I had butterflies in stomach before my Thesis Defense Session

Discussion in 'English Only' started by supermarioutd, Nov 12, 2018.

  1. supermarioutd Senior Member

    Persian
    Hello to all

    Is there a specific term for the session on which a Masters student defends his thesis?

    Is this sentence correct and natural? :

    I had butterflies in my stomach before my thesis defense session.

    Thank you in advance
     
  2. PaulQ

    PaulQ Senior Member

    UK
    English - England
    In the UK1, it is known as a viva-voce. This is a Latin phrase: see viva voce - WordReference.com Dictionary of English for the pronunciation. Usually/informally, it is referred to as a viva/my viva/the viva, etc. (i.e. omitting 'voce'.)

    I had butterflies in my stomach before my viva[-voce].


    1 You should wait for an AE speaker to comment.
     
    Last edited: Nov 12, 2018
  3. supermarioutd Senior Member

    Persian
    Thanks a lot man. How commonly is viva voce used? Because in the dictionary it is defined as "a spoken examination for a college qualification". Is it specifically used for defending one's thesis or is it a general term?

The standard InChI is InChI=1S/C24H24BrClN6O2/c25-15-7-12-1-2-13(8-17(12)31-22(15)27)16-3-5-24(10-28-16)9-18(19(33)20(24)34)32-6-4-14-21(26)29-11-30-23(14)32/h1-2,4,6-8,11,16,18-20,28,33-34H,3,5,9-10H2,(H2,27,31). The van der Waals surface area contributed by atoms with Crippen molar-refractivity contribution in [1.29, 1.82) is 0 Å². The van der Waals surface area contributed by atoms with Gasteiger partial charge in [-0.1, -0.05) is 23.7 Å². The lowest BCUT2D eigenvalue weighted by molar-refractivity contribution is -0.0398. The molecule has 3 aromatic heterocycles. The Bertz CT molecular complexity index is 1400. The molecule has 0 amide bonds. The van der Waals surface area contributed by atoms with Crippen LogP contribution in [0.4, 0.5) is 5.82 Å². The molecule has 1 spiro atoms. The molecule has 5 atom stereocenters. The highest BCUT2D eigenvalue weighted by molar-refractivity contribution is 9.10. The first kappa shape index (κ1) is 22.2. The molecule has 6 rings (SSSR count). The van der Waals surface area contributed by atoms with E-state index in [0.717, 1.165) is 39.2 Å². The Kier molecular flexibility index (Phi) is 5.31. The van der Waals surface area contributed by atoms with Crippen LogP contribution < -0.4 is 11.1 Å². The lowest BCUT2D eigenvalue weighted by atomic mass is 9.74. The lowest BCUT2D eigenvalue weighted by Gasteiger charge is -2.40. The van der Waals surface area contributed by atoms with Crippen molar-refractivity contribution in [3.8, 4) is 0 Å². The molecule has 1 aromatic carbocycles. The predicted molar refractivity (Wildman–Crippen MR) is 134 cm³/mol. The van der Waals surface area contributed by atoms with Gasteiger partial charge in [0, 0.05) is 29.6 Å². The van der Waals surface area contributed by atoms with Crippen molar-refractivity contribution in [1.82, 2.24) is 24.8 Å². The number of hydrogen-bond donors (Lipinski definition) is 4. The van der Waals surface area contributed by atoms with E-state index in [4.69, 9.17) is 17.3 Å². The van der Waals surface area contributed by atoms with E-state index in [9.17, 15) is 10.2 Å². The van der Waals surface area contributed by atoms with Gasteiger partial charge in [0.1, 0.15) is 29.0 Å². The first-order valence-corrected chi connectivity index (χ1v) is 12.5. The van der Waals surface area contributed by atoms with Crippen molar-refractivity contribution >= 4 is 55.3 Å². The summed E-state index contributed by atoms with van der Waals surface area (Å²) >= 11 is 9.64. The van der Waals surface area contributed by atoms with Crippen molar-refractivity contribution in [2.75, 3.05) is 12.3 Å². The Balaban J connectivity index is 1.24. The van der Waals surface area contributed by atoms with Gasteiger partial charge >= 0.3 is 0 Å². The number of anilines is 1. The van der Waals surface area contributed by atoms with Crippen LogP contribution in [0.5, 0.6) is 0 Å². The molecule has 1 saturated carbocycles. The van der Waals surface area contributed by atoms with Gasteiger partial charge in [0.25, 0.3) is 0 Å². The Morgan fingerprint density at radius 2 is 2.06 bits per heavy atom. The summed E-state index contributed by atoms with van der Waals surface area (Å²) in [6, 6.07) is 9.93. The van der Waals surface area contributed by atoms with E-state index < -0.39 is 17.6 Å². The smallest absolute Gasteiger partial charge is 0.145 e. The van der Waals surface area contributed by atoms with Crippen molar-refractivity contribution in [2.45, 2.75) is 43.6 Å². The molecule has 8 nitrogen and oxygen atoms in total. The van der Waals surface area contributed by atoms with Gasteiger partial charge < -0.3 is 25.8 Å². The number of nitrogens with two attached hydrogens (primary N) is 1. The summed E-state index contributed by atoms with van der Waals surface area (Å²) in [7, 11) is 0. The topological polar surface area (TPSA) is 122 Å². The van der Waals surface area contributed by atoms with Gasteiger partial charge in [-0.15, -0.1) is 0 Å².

Is it possible that I say this to a British or Australian native speaker and they don't understand it?
     
  4. velisarius

    velisarius Senior Member

    Greece
    British English (Sussex)
    Last edited: Nov 12, 2018
  5. PaulQ

    PaulQ Senior Member

    UK
    English - England
    Very commonly. (As I say, it is usually shortened to "viva" except when used formally.)
    Get a better dictionary! :D
    Anything is possible... However, if you are talking about educational matters at a university, they should understand it. It is not as rare as you seem to think it is.
     
  6. supermarioutd Senior Member

    Persian
    I edited my post as I found it in the dictionary. But it is defined as "a spoken examination for a college qualification" and nothing is mentioned specifically about "defending thesis".
     
  7. PaulQ

    PaulQ Senior Member

    UK
    English - England
    To add: https://files.eric.ed.gov/fulltext/EJ1169164.pdf <- this is from Sydney University (Australia) - viva-voce is used in Australia.
    You still have not found a good dictionary. Stop worrying! Viva-voce is correct.
     
  8. supermarioutd Senior Member

    Persian
    Thanks man. Why are dictionaries just focused on the "oral" aspect of it?
     
  9. PaulQ

    PaulQ Senior Member

    UK
    English - England
    Because, (i) viva-voce, in English, means ‘by or with the living voice’ (ii) viva-voce refers only to a spoken defence.

    PS:
    Please do not use "man" as a form of address - you sound as if you have escaped from the 1970s in a time machine - man is now embarrassingly old-fashioned.
     
    Last edited: Nov 12, 2018
  10. supermarioutd Senior Member

    Persian
    You cracked me up good:D
     

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